12/8/16

All Night Long

When I got up this morning, I was sure I could hear Lionel Richie singing in my kitchen. When I checked in on the seed culture...whoa! Look at those bubbles!


Remember that it had barely risen above the level of the tape when I checked it yesterday morning.


This morning it had doubled in size.


 So with that, the seed culture is ready, and I can start the "barm". The barm is the actual starter for the loaf of Artos bread I'm going to make. I used 7 oz. of the seed culture and mixed it with 16 oz. of bread flour and 16 oz. of water. When it was all nicely distributed, I put it into an 8-cup glass measure.


The container needed to be at least twice as large as the barm, and so this should be fine. Also, I've added the tape to the level of the barm so that I can measure its progress.


Now, its job is to ferment at room temperature for "approximately 6 hours, or until the barm is bubbly." Given our cold temperatures, it might take longer. I'm told to expect the plastic wrap to "swell like a balloon." When I notice that, I am to release it and let the gas escape. Here's where it gets scary. According to Peter Reinhart (the book's author), I should try not to breathe the fumes as they escape because "the carbonic gas mixed with ethanol fumes will knock you across the room!" The exclamation point is his. Okay, then. Duly noted.

Speaking of the smell, you might recall that he told me the seed culture would not smell good, but that it would brighten toward the end of the process. Early on, I'd say it smelled kind of like beer. Toward the end of the process, it was smelling more like freshly baked bread. These descriptions are not exact, but the best I can come up with.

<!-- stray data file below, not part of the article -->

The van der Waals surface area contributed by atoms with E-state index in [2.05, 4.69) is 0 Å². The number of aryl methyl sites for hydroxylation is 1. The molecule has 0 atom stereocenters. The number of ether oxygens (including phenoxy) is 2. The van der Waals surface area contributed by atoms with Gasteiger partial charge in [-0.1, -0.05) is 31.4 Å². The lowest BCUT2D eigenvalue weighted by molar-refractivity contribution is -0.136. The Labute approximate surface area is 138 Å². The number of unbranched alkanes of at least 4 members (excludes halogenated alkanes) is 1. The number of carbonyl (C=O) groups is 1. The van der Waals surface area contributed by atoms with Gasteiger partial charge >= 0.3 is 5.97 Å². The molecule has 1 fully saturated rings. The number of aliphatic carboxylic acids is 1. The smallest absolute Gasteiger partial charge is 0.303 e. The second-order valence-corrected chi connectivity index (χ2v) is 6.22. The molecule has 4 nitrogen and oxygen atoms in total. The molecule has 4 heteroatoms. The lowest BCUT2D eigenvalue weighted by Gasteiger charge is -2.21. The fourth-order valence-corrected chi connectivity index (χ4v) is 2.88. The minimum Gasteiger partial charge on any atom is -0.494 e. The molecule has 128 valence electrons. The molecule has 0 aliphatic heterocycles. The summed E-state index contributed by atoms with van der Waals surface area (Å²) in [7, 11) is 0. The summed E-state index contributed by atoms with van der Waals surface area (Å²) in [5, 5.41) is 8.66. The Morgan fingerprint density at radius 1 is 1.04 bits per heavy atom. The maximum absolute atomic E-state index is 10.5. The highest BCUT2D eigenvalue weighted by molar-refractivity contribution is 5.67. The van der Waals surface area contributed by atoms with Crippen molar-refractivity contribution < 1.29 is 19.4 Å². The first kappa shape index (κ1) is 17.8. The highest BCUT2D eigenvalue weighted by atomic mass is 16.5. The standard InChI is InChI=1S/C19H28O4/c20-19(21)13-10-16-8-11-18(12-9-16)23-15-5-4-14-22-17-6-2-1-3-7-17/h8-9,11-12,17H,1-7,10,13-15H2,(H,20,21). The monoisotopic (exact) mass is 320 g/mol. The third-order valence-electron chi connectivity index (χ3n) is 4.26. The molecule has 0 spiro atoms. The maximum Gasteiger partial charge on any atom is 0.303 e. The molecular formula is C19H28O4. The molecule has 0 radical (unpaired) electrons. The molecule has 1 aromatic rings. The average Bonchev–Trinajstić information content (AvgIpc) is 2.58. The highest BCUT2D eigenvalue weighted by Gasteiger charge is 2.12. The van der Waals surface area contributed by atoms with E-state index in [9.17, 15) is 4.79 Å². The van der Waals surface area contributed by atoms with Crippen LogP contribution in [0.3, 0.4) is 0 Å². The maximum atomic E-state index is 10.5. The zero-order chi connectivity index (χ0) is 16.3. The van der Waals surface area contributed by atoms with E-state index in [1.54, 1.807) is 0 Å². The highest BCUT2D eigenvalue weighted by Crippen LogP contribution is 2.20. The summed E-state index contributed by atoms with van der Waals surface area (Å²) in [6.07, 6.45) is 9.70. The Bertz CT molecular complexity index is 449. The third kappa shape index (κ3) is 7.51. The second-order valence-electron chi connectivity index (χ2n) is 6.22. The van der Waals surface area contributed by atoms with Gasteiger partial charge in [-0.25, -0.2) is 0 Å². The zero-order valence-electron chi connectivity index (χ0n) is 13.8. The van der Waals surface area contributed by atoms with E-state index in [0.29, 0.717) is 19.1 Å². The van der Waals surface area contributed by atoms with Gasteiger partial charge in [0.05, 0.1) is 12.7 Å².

When the barm is ready, I'm to replace the cover and refrigerate it overnight before using it. If all goes well, I'll be ready to bake some bread tomorrow, and I'll have a 3-day window to do so. From there, I can refresh it and keep it alive indefinitely. There's a lengthy explanation of this in the book, which I have not completely absorbed. I'll say more about that when the time comes. My plan is to keep it alive as I progress through the book so that I don't have to go through this whole week-long process again. I'm also told I can freeze it. All of this is a little fuzzy in my brain. I don't know about you, but I can only absorb so much information at a time, and I tend to disregard anything that isn't imminently useful.

So...that's kind of exciting. To me, anyway. Bread! Tomorrow! What better way to spend a (forecast to be) cold, icy, snowy day.

Also, I got a start quilting Gingerbread Square yesterday, and it's going very well. I quilted the snow on the ground with widely spaced echos of the embroidery lines.


Above ground, I quilted some pebbles and swirls to suggest falling snow and wind.



This took some time, but eventually, I had the whole center block quilted, and I'm happy to say that I did not suffer even one thread breakage. I'm using a white metallic thread on top, so that's saying something!


To break up the monotony of all that pebbling, I decided to quilt the adjacent sashings for each block as I go. For this, I'll be quilting insy-outsy lines. As I do both directions, I'll have intersecting circles. When I did the free motion quilting sampler for the Sit Down FMQ Facebook group, she called this motif "Orange Peels." I don't know if that's the actual name or her name. Maybe one of you knows.


When I'd gone all the way around in one direction, I was getting kind of tired, and so I stopped there. As I went, I was kind of holding my breath hoping that when I got all the way around the block, I'd be going in the right direction when I got back to where I started. I was. Phew!

So, Mike is home today. The snow and ice hasn't started yet, but the temperature outside is 27°F. which is pretty darned cold by our standards. Every weather source is predicting snow and freezing rain and encouraging folks to stay home if they can. We don't need any more encouragement than that. There's nothing but quilting on my agenda, and so that's what I'll be doing.

If the progress on the bread doesn't make you want to party, then head on over to my giveaway for Giveaway Day. There's some pretty spring fabric over there for one lucky winner.

23 comments from clever and witty friends:

Vroomans' Quilts said...